Join the Ion for a hands-on learning experience to learn about tech and robotics and gain insight into the professional skills and concepts needed to excel in a robotics or tech career. This event will be tailored for 9-14-year-olds for a fun STEM experience.

The event is Saturday, July 16, 10 am to 1 pm, at The Ion. Click here to register.

July 19 — How to Start a Startup

You have an idea...now what? Before you start looking for funding, it's important to make sure that your idea is both viable and valuable -- if it doesn't have a sound model and a market willing to pay for it, investors won't be interested anyway.

The event is Tuesday, July 19, 5:30 to 7:30 pm, at The Ion. Click here to register.

July 20 — Perfecting Your Pitch

Join the Ion for their series with DeckLaunch and Fresh Tech Solutionz as they discuss the importance and value of your pitch deck when reaching your target audience.

The event is Wednesday, July 20, 5:30 to 6:30 pm, at The Ion. Click here to register.

July 21 — Transition On Tap: Investor Readiness with Vinson & Elkins LLP

Attorneys from Greentown Labs’ Gigawatt Partner Vinson & Elkins LLP, a leading fund- and company-side advisor for clean energy financing, will present an overview of legal considerations in cleantech investing, geared especially toward early-stage companies and investors. The presentation will cover the types of investors and deals in the cleantech space and also provide background on negotiating valuation, term sheets, and preparing for diligence.

The event is Thursday, July 21, 5 to 7 pm, at Greentown Houston. Click here to register.

July 28 — The Cannon Community 2nd Annual Town Hall Event

Partner of The Cannon, Baker Tilly, has played an integral part in the success of Cannon member companies. Join the Cannon community for The Cannon's 5-year anniversary celebration!

The event is Thursday, July 28, 4 to 7 pm, at The Cannon - West Houston. Click here to register.

Texas-based dating app sponsors 50 female athletes to honor 50 years of Title IX

teaming up

Bumble is causing a buzz once again, this time for collegiate women athletes. Founded by recent Texas Business Hall of Fame inductee Whitney Wolfe Herd, the Austin-based and female-first dating and social networking app this week announced a new sponsorship for 50 collegiate women athletes with NIL (name, image, and likeness) deals in honor of the 50th anniversary of Title IX.

Established in 1972, the federal law prohibits sex-based discrimination in any school or other education program or activity that receives federal money. According to the Women’s Sports Foundation, the number of women in collegiate athletics has increased significantly since Title IX, from 15 percent to 44 percent.

That said, equity continues to lag in many ways, specifically for BIPOC women who make up only 14 percent of college athletes. The findings also share that men have approximately 60,000 more collegiate sports opportunities than women, despite the fact that women make up a larger portion of the collegiate population.

With this in mind, Bumble’s new sponsorship seeks to support “a wealth of overlooked women athletes around the country,” according to the beehive’s official 50for50 program page.

“We're embarking on a yearlong sponsorship of 50 remarkable women, with equal pay amounts across all 50 NIL (name, image, and likeness) contracts,” says the website. “The inaugural class of athletes are a small representation of the talented women around the country who diligently — and often without recognition — put in the work on a daily basis.”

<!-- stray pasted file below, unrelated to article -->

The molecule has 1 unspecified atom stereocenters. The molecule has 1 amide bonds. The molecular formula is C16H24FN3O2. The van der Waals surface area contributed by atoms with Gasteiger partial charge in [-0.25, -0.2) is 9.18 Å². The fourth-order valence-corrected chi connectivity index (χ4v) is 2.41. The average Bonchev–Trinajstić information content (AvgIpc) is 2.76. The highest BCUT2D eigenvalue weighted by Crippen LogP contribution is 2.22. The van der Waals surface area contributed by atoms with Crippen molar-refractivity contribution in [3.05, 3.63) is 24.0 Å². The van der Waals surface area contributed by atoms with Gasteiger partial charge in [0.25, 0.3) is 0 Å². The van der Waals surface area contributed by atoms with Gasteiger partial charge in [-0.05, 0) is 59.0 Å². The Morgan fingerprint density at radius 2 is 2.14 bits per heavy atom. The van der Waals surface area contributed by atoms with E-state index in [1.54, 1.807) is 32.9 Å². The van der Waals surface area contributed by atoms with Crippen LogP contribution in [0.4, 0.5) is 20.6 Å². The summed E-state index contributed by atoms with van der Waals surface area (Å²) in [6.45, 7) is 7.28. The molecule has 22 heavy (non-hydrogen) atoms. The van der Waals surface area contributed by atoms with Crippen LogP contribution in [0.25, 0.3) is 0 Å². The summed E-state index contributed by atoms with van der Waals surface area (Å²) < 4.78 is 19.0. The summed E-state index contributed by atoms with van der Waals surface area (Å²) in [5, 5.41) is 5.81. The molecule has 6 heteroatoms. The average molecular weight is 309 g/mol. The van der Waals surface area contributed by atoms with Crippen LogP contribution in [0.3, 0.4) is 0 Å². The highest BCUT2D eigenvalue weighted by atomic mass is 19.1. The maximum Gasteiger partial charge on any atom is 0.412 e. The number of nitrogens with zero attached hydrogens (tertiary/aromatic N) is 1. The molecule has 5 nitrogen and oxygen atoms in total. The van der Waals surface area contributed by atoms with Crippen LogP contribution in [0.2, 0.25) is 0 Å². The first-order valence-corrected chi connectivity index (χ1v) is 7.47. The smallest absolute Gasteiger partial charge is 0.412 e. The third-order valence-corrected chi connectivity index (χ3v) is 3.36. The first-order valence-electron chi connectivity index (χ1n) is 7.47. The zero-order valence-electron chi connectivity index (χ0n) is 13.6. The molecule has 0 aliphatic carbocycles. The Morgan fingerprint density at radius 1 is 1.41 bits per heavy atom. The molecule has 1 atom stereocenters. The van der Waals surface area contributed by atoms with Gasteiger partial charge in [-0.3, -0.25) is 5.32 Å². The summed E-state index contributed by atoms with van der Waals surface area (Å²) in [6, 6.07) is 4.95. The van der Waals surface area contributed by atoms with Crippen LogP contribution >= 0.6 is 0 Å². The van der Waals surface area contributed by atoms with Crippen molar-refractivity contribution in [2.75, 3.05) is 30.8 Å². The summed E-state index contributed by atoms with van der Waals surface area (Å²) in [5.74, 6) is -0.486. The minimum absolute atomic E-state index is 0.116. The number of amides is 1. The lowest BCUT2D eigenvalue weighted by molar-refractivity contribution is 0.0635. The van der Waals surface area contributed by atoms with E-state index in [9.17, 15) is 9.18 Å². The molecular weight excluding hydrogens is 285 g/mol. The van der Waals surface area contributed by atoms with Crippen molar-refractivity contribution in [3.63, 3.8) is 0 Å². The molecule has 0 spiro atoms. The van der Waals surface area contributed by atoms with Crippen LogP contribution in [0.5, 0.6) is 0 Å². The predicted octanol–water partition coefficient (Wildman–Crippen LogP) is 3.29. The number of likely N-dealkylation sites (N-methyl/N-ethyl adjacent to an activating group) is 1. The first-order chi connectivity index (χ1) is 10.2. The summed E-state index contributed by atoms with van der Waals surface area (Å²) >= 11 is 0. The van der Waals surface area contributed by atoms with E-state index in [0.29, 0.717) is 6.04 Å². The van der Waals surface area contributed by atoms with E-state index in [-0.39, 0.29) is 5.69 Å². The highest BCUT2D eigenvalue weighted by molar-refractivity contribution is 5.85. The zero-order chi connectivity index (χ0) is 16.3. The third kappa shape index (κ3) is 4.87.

To celebrate the launch of the program, Bumble partnered with motion graphic artist Marlene “Motion Mami” Marmolejos to create a custom video and digital trading cards that each athlete will post on their personal social media announcing their sponsorship.

“These sponsorships are an exciting step in empowering and spotlighting a diverse range of some of the most remarkable collegiate women athletes from across the country. Athletes who work just as hard as their male counterparts, and should be seen and heard,” says Christina Hardy, Bumble’s director of talent and influencer, in a separate release. “In honor of the 50th anniversary of Title IX, we are so proud to stand alongside these women and are looking forward to celebrating their many achievements throughout the year.”

“Partnering with Bumble and announcing this campaign on the anniversary of Title IX is very special,” said Alexis Ellis, a track and field athlete. “I am grateful for the progress that has been made for women in sports, and am proud to be part of Bumble’s ’50for50’ to help continue moving the needle and striving for more. I look forward to standing alongside so many incredible athletes for this campaign throughout the year.”

“I am so grateful to team up with Bumble and stand alongside these incredible athletes on this monumental anniversary,” said Haleigh Bryant a gymnast. “Many women continue to be overlooked in the world of sports, and I am excited to be part of something that celebrates, and shines a light on, the hard work, tenacity, and accomplishments of so many great athletes.”

Last year, the NCAA announced an interim policy that all current and incoming student athletes could profit off their name, image, and likeness, according to the law of the state where the school is located, for the first time in collegiate history.

The 50for50 initiative adds to Bumble’s previous multi-year investments in sports. In 2019, Bumble also launched a multi-year partnership with global esports organization Gen.G to create Team Bumble, the all-women professional esports team.

To see the 50for50 athletes, visit the official landing page.

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This article originally ran on CultureMap.